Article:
Sports are among the world's most compelling forms of entertainment. But they can also be a way for communities to carry on culture and traditions.
Such is the case of calcio storico fiorentino, a centuries-old ball game that was developed â€" and lives on â€" in Florence, Italy. Recently, the city's mayor, Dario Nardella, submitted the sport as a candidate for UNESCO intangible cultural heritage status.
In honor of that petition, we decided to offer a quick rundown on the obscure game, along with profiles of four other ancient team sports that continue to be played, though with less blood and gore than perhaps originally intended.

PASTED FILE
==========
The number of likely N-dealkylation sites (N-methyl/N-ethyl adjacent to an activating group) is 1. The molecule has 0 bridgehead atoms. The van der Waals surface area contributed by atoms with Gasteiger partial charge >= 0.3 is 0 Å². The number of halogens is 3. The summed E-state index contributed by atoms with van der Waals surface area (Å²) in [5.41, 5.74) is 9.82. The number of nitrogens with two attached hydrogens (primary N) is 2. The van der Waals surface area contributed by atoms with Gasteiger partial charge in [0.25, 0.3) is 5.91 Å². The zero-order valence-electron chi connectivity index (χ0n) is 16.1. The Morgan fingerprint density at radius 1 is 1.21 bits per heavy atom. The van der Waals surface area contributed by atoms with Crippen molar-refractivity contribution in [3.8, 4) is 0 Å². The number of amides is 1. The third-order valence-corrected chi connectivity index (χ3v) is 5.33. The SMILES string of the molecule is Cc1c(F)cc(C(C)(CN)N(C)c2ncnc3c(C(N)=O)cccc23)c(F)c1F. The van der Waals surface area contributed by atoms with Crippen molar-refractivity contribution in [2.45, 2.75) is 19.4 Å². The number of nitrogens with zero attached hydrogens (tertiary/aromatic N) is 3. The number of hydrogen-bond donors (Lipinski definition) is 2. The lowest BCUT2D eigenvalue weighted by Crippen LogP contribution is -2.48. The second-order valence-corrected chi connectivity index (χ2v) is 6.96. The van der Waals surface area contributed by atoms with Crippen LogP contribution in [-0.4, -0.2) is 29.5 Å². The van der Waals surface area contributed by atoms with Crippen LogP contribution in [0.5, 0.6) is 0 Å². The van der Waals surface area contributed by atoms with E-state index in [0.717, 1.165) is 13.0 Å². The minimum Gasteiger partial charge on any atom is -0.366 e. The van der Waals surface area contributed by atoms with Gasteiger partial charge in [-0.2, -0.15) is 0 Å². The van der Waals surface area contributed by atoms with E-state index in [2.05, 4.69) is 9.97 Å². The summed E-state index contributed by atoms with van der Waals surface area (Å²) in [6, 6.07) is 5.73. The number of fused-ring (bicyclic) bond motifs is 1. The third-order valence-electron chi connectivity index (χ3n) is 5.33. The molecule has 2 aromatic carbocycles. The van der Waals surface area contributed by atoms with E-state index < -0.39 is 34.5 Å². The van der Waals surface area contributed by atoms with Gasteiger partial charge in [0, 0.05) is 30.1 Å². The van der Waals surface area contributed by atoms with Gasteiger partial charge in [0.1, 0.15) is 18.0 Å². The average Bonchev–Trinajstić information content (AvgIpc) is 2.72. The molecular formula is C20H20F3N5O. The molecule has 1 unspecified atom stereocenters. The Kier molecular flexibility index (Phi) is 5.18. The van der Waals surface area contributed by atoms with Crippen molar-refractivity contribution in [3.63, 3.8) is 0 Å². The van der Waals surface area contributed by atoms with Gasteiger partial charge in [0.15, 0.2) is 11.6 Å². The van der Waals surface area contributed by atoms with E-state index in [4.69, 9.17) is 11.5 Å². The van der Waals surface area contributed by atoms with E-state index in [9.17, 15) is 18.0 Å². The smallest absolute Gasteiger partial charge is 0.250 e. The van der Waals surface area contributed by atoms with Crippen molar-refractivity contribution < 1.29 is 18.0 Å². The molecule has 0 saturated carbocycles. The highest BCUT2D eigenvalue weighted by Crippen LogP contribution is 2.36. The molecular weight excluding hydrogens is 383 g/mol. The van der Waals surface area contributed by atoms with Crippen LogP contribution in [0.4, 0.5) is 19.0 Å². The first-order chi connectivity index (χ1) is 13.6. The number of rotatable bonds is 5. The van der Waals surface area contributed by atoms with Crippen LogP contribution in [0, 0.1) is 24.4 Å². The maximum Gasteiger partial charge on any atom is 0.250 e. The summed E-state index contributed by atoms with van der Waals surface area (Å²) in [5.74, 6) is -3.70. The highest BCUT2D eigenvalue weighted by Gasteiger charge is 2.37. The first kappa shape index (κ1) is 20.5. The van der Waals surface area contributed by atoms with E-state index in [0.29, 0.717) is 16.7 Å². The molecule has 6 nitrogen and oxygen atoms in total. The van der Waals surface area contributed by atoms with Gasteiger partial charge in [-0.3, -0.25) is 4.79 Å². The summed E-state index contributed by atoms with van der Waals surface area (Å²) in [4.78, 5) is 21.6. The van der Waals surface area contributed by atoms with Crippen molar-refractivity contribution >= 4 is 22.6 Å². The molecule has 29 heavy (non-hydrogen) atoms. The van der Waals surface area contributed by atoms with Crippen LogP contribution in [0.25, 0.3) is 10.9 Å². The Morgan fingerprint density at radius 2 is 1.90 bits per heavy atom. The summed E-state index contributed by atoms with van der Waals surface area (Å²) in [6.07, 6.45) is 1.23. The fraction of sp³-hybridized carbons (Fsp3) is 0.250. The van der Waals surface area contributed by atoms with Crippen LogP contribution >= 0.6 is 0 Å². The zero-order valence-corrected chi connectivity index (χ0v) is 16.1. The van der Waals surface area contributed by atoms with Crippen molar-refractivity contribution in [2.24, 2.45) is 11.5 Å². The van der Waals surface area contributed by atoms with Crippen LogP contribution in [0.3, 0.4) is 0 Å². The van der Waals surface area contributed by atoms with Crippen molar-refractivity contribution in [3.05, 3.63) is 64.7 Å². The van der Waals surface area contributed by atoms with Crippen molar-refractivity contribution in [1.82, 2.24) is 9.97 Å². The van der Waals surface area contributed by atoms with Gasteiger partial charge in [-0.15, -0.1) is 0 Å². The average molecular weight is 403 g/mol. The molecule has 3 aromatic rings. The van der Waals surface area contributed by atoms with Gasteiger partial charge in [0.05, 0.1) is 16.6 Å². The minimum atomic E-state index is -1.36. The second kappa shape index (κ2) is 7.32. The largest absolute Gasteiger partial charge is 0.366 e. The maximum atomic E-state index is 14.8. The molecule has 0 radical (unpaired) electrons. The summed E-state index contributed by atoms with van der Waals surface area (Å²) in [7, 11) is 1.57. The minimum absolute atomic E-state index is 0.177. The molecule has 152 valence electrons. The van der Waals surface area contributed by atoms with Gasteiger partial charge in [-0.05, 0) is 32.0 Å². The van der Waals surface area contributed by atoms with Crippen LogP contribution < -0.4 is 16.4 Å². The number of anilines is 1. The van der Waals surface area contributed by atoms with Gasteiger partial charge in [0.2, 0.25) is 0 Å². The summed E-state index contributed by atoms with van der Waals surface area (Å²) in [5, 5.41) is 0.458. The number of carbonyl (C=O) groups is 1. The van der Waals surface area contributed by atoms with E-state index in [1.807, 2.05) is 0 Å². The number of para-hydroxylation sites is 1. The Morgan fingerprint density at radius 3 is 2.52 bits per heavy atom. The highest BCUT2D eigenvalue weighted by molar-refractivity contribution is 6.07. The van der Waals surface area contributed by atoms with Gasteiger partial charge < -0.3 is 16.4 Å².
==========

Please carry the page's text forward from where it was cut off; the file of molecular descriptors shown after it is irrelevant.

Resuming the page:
Imagine a sport in which soccer, rugby and street fighting are combined. Now you have the gist of calcio storico. This early form of soccer originated in 16th century Florence and is thought to have derived from the ancient Roman sport of harpastum.
Santa Croce (blue) vs. Santa Maria Novella (red) â€" Photo: Lorenzo Noccioli
Each year in the lead up to the feast day of St. John the Baptist, Florence's patron saint, teams from the city's four historic neighborhoods compete in 50-minute long matches. With 27 players to a team, the aim is to get the ball into the other team's end zone â€" by pretty much any means necessary (kicks to the head and sucker-punching are banned, choking and head butting are a go). No substitutions of players are allowed in this brutal game, though no players have died, writes the New York Times in a profile of a recent tournament.